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Craig, W.M. (1998). The relationship among bullying, victimization, depression, anxiety, and aggression in elementary school children. Personality and Individual Differences, 24, 123–130.

Bullying involves an imbalance of strength, physical or psychological, a negative physical or verbal action, a deliberate intention to hurt someone else, and repetition over time.

Method: 546 children in grades five through eight participated in this study. A shortened version of the bully/victim questionnaire used by Olweus (1989) was used in this study. Two items were used for the bullying scale, “how often have you taken part in bullying others since the beginning of the term?’’ and “how often have you taken part in bullying others in the last five days?’’ Two items were used for the victimization scale, “how often have you been bullied since the beginning of the school term” and “about how many times have you been bullied in the last five days?’’ A classroom discussion and a definition from Olweus (1989) occurred prior to completing the survey. Social Anxiety was measured using 18 items from the Franke & Hymel (1984) Social Anxiety Scale. The Children’s Depression Inventory (Kovacs, 1985) was utilized to describe 26 depressive behaviors. The English version of the relational aggression and victimization scale (RAVS) (Lagerspetz et al., 1988) consisted of six scales assessing physical, verbal, and indirect aggression and victimization.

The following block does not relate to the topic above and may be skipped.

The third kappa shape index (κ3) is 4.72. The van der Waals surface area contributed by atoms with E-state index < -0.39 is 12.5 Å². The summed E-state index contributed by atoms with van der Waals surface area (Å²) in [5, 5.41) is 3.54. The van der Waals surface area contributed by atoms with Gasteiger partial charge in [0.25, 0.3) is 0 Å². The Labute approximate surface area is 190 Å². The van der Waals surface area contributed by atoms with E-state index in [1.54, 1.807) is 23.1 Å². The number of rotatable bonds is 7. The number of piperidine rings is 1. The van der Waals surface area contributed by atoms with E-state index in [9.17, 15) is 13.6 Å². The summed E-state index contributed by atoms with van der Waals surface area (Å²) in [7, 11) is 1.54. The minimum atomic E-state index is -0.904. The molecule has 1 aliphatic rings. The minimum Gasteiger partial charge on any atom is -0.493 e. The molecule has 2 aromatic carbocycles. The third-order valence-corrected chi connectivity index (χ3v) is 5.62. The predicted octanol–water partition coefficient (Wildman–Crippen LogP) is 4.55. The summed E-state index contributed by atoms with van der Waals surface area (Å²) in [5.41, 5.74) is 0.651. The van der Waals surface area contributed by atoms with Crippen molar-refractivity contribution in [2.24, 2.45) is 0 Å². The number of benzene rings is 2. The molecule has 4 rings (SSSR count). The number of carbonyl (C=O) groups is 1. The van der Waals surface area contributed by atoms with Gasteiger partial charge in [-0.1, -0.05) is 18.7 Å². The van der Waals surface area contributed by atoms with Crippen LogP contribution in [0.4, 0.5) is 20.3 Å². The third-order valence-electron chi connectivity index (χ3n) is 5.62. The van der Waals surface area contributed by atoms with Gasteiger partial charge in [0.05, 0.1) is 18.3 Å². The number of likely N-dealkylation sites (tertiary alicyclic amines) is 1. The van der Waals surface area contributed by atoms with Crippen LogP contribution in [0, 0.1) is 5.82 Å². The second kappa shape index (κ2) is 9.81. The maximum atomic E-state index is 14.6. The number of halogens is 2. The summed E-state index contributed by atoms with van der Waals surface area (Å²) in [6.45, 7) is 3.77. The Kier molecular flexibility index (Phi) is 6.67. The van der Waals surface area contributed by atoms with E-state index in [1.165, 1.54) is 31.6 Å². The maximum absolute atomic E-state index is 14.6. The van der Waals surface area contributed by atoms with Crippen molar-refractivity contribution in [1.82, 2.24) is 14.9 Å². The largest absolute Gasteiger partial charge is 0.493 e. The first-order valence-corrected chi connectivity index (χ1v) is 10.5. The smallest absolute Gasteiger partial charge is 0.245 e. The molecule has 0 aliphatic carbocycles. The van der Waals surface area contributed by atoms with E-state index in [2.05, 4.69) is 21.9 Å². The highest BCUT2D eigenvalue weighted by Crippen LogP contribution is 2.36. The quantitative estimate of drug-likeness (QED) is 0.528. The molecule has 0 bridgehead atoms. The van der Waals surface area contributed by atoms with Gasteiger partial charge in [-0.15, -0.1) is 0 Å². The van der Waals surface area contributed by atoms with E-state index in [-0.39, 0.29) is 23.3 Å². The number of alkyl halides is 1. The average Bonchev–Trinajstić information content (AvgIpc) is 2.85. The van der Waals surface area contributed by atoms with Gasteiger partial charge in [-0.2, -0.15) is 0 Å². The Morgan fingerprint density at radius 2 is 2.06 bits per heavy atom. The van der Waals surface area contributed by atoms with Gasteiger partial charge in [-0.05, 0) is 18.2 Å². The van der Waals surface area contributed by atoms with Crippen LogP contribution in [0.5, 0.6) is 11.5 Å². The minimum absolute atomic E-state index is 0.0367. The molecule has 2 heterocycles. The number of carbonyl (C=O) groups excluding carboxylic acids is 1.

Results: Male bullies and bully/victims in the younger grades reported more physical aggression than comparison children. For males in the older grades, bullies reported more physical aggression than comparison children. For females in the older grades, bullies and victims reported more physical aggression than comparison children. Male bully/victims in the younger grades reported more verbal aggression than comparison children. For males in the older grades, bullies and victims reported more verbal aggression than comparison children. For females in the older grades, bullies and bully/victims reported more verbal aggression than comparison children. Males scored higher on physical aggression, and older children scored higher on verbal aggression. Females in the lower grades scored higher on depression and anxiety than males in the lower grades. Victims reported significantly higher anxiety than bullies and comparison children. Older children reported more depression than younger children.

Discussion: Male bullies reported more physical aggression than the comparison group. Male bully/victims in the younger grades reported more physical and verbal aggression than the comparison group. Male bullies and victims in the older grades reported more verbal aggression. In the older grades, female bullies reported more physical and verbal aggression than the comparison group.